I first read The Master and Margarita when I came across it in the Tawa College library. It must have gone deep into me because I didn’t realise until I reread it many years later how much it had influenced me.
It comes at its main story by two debonair flanking movements. The devil and his retinue appear in Moscow in the slightest of disguises, and go largely unrecognised because vain members of Masslit – the writers union – and venal theatre managers, and rapacious, luxury-starved Muscovites, are all too busy being themselves, thus collaborating with the devil’s obscure mission – which might simply be to host his annual slap-up party. It is a book in which a novelist is driven mad by despair, and burns the manuscript of his book about which editors and critics have only wanted to know why he, ‘a Muscovite in this day and age’, wrote a novel ‘on such a curious subject’. The Master’s novel concerns Pontius Pilate. The reader encounters the novel’s story of Pilate in chapter two, around 150 pages before the man writing the Pilate novel – the Master – makes his appearance. We don’t know why we’re being told about Pilate. We do know it’s riveting. The Pilate chapters, which appear at intervals in the novel, are measured, realist, vivid. So is the ostensibly most fantastical chapter, in which the Master’s lover, Margarita, turns into a witch and flies around the city causing mayhem, then travels upriver on a senses-saturating summer night. Margarita’s every witchy move is real, concrete, logical. But the novel also has scenes in a confined commonplace present: the offices of a theatre manager, where a couple of worldly men get excited trying to work out why someone would be pretending to be the theatre treasurer and claiming to have been magically transported to Yalta. They discuss a series of telegrams from someone in Yalta. And the telegrams keep arriving, carried by the same girl from the post office, giving the two guys just enough to react to each message before she walks in with the next. It plays like a stage farce.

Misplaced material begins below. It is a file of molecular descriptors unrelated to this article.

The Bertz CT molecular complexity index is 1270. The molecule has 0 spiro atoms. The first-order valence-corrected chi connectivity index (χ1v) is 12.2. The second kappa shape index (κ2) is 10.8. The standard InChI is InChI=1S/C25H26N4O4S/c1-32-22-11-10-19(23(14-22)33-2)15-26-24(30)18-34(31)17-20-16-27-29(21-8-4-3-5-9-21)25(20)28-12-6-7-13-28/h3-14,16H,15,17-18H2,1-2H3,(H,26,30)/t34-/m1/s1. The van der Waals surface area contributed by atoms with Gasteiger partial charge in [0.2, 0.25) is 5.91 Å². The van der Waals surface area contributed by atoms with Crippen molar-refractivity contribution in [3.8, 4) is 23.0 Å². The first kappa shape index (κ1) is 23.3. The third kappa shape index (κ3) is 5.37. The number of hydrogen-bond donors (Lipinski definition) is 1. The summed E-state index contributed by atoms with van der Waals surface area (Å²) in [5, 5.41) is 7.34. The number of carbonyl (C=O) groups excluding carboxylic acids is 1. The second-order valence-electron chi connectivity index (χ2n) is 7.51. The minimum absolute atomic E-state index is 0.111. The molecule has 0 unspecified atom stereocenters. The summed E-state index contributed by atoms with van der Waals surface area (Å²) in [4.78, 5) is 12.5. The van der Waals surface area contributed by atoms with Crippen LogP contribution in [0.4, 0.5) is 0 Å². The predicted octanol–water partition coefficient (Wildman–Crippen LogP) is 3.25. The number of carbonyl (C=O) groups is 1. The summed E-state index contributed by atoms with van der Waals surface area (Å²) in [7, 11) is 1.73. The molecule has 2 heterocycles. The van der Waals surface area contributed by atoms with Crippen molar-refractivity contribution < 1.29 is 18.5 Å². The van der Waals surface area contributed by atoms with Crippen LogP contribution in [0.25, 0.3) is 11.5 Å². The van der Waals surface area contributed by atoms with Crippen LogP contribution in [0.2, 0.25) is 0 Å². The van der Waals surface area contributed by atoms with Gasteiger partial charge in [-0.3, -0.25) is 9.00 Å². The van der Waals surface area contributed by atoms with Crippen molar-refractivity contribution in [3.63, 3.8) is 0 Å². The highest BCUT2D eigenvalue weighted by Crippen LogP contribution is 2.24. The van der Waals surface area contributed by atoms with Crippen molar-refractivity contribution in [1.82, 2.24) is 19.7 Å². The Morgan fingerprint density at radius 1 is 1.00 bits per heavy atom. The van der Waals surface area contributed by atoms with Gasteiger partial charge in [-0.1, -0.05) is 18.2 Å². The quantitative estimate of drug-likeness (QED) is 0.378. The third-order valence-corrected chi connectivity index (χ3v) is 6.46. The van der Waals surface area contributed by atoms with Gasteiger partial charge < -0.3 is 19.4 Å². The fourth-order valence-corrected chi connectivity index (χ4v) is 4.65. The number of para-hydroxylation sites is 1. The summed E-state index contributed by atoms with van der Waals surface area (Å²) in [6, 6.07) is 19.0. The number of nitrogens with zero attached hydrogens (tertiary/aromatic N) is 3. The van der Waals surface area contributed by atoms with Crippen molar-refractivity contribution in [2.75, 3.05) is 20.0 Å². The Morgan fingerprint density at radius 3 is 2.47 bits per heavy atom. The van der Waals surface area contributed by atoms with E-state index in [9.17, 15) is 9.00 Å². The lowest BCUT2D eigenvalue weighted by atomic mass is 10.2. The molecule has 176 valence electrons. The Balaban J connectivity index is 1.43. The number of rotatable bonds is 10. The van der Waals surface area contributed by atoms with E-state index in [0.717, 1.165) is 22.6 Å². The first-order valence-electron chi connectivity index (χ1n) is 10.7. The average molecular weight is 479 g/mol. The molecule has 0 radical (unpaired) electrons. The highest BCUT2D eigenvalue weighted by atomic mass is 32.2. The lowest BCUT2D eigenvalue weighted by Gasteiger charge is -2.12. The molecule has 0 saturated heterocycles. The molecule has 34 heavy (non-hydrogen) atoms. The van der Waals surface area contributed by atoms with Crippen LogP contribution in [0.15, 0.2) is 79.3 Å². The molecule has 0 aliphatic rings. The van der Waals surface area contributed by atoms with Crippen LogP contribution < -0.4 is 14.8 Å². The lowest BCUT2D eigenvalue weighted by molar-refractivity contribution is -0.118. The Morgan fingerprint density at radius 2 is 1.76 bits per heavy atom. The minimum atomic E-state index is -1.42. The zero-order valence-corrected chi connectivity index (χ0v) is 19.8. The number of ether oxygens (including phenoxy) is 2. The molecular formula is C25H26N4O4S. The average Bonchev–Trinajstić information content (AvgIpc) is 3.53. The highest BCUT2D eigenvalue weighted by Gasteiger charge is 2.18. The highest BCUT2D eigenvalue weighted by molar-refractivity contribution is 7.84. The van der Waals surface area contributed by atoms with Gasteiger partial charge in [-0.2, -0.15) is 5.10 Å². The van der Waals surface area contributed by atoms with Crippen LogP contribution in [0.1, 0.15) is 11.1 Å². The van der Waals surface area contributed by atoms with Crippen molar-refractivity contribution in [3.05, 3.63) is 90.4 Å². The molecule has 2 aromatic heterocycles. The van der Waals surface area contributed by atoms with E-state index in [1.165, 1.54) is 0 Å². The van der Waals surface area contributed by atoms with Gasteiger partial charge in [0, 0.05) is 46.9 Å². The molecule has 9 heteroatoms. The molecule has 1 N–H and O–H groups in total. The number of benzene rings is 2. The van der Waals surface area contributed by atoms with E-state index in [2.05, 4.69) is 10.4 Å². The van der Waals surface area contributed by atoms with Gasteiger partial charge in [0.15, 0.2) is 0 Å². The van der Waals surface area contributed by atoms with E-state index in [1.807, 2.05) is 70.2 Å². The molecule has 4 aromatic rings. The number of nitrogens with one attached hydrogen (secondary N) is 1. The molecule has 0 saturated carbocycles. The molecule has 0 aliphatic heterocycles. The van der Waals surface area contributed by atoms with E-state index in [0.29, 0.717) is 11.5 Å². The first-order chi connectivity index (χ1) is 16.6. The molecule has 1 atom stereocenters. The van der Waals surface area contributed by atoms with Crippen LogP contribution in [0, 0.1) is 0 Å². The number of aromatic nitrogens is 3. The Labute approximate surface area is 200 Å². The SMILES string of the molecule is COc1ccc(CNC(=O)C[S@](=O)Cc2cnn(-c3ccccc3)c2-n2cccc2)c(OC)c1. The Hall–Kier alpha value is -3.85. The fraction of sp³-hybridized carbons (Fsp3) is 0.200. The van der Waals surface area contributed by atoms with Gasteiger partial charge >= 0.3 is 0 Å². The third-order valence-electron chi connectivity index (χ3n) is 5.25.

It is this melting, shimmering quality that I most love. The novel manages to be is stately and tragic – in Pilate’s and the love story – while also being antic and flamboyant. It thrives on madness and mixedness, but the net result is a strong sense of mission which I suppose could be distilled down to this idea: How easy it is for cruel and implacable individuals to create a world in which it is almost impossible for decent people to do good. Just that idea, with myriad proofs. It’s a novel in which almost all the heroes are compromised or defeated, and have given up on civilisation to save their souls.
When I read The Master and Margarita at sixteen I thought it was the strangest and most astonishing book. I’ve read it twice since. It has changed and deepened, both with my accumulated life and with history, and is still the strangest and wildest, and wisest, book I’ve read. And the next time someone asks me dubiously about my use of fantasy I will wish that Woland would dispatch the black cat Behemoth to smack them in the ear.